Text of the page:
Mr Vining died at his home and was buried at St Mary’s Cemetery, lot 184.



Elected Marshal April 19, 1897

Oak Grove records show a H. Williard Vogt (age 69), who died on September 30, 1918, buried on lot 22 in the Brookside section. Mr. Vogt was born in 1848, the son of the Rev. John and Elizabeth (Karn) Vogt. He was married to Sarah, who died on March 20, 1883, at the age of 40 years, shortly after the birth of a daughter, Sarah May. He was remarried to Fannie C. Vogt, who died on November 8, 1934.



                        Appointed Police Officer April 7, 19997

The subject was born October 1966 in Ilion, NY to Lloyd and Bessie Wadsworth. She attended Herkimer County Community College and Executive Protection Institute. She worked at The Limited five years prior to being appointed. Her father served as Police Officer for 37 years, 20 of those as Police Chief, in Ilion, NY.



Appointed Policeman in August 1929

Resigned February 1930

Mr. Ward was born in Craigsville, W. Va., on August 30, 1899, one of eleven children (all of whom graduated from college) born to George and (first name unknown) (McQue) Ward. He graduated from high school in Craigsville or Sommesville, W. Va. He later attended Ohio Wesleyan University for three years majoring in political science, after which he attended Baldwin Wallace in Beria and studied pre-law.

Prior to his appointment to the Police Department, he had been employed as a school teacher and also worked with the State Liquor Department. After leaving the department he was employed as the City Recreation Director, worked at Universal Cooler in Marion, and as a supervisor at Ranco and Valves & Presses. He served as a union representative while working at the Universal Cooler and was a Republican Party worker and speaker.

Mr. Ward was married to Mildred E. Dall they lived on S Franklin St., and had three children, William, Richard and a daughter. Richard was appointed to the Fire Department and rose to the rank of Captain. Mrs. Ward’s father was Clive Dall, Fire Chief from 1928 to 1941.

Mr. Ward died October 12, 1966, and was buried at Oak Grove Cemetery.



Appointed Policeman in September 1960

Resigned June 10, 1967

Mr. Weber was born in Delaware and attended local schools, graduating from Willis High School in 1948. Prior to becoming a Patrolman he worked in the sheet metal trade. He was appointed to the Police Department in 1960, where he served as a patrol officer until he resigned in 1967. Upon leaving the department he returned to the sheet metal trade. He eventually moved to Marion County.



Appointed Deputy Marshal May 20, 1878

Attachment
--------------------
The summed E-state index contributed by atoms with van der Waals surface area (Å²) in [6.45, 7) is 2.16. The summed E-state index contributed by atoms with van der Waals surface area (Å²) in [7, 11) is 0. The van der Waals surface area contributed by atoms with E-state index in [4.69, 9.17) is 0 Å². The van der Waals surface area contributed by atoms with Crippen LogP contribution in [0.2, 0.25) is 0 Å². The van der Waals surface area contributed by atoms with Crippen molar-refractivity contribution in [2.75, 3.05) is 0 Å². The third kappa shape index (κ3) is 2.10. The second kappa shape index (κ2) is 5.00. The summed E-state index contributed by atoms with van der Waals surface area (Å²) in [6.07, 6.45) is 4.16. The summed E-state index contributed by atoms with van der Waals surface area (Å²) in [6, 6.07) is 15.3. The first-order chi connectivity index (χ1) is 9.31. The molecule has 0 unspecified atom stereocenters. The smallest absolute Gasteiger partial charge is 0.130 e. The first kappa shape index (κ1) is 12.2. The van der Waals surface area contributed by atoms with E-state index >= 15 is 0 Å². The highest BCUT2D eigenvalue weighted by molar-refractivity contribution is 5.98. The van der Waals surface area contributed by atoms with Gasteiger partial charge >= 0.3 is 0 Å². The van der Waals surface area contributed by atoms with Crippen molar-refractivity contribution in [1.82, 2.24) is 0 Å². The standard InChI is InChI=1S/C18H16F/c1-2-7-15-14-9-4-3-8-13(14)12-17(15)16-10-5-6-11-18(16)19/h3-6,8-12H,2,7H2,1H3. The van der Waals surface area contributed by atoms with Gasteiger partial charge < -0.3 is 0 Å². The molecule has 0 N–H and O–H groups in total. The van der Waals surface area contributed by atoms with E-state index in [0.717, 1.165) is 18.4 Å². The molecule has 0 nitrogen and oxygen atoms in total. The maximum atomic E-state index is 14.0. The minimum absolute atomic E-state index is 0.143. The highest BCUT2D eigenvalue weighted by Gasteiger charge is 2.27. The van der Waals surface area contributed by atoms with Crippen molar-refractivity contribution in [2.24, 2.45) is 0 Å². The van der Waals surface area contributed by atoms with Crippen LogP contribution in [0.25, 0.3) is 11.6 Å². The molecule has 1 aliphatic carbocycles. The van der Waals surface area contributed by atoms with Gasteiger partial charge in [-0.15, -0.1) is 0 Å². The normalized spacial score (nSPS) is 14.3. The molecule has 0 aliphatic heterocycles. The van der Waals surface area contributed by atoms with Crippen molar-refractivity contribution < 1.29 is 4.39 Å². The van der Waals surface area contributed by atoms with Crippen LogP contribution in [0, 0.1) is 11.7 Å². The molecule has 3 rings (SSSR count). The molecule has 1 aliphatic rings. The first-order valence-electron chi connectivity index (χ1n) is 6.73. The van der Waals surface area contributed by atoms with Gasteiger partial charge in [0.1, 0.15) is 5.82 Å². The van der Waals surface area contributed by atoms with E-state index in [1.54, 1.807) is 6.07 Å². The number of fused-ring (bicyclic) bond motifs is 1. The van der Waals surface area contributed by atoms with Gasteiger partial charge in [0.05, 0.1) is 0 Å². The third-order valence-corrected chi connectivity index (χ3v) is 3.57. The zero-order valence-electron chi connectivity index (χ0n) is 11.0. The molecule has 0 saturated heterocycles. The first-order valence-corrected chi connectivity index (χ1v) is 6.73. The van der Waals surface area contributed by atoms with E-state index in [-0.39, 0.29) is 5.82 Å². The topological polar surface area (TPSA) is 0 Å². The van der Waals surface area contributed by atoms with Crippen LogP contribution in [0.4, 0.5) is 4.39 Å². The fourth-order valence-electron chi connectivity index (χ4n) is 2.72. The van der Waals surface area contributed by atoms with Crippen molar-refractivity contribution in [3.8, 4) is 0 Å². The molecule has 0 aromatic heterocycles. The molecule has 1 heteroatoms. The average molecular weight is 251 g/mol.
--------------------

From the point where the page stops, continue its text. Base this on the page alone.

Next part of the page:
Served through July 5, 1880

During the Civil War Mr. Weiser first served in the regiment band of the 63rd OVI and later with Co F, 96th OVI. The 63rd left for Kentucky on February 18, 1862, and then were ordered to the Army of the Mississippi where they joined other regiments to become the Ohio Brigade.



Elected Marshal in 1867

Elected Marshal April 20, 1869

Mr. Wells was elected Marshal in 1867 and served through May of 1868, when James M. Cochran was elected Marshal. However in May of 1869 Mr Wells was again elected Marshal over Mr. Cochran. He served until the following May (1870) when Mr Owston was elected to the office.

Joseph Wells was born in Hardy County, Virginia, on April 21, 1827, the son of Joseph and Sarah Wells. His mother was born in Ireland and his father in Virginia, where he was a farmer. In 1832, Joseph came with his parents to Ohio and located in Union County, being amongst its early settlers. He learned the carpenters trade in Jerome Township, Union Co., and followed it for seven years. In 1850, he came to Delaware, a poor man, and commenced driving a team. In 1860, he purchased a half-interest in a business and formed a partnership with Mr. Jack Cunningham, running two omnibuses and eight horses. About 1868, Mr. Wells became the sole owner of the business and was very successful. By 1880, his business, the  “Delaware Omnibus Line”, had grown to five fine coaches, baggage wagons, one omnibus and ten horses. He did a good business, attending all trains, and employed four men. Mr. Wells was the first man that attended the train from Delaware and drove a large wedding party eight miles out to the railroad, as the C C C & I R R was not then completed to Delaware. He was married to Miss Ann Case, of Ohio, and by 1880, they had nine children.

The 1870 census lists Joseph Wells (age 44), L.A. (age 45), Mary E. (age 20), Bruce (age 18), Hosea (age 14), Arthur (age 12), Elmer (age 10), Frank (age 8), Theodore (age 6), Burns (age 4) and Mattie (age 2) living in Delaware Township.

Children listed by a family member were as follows: William Wallace Wells born 1846, Rufus Morrison Wells born 1848, Mary Elizabeth Wells born 1849, Robert Bruce Wells born 1851, Loomis Case Wells born 1853, Hosea Williams Wells born 1856, Arthur Edward Wells born 1857, Byron Elmore Wells born 1860, Theodore Wells born 1861, Roberta “Bird” Wells born 1866, Mattie Martha Wells born 1868.

Mr. Wells died February 24, 1882 at 105 E. William Street, at the age of 54. He was buried on lot 31 in Hawthorne Side section of Oak Grove.



Appointed Special Police in 1877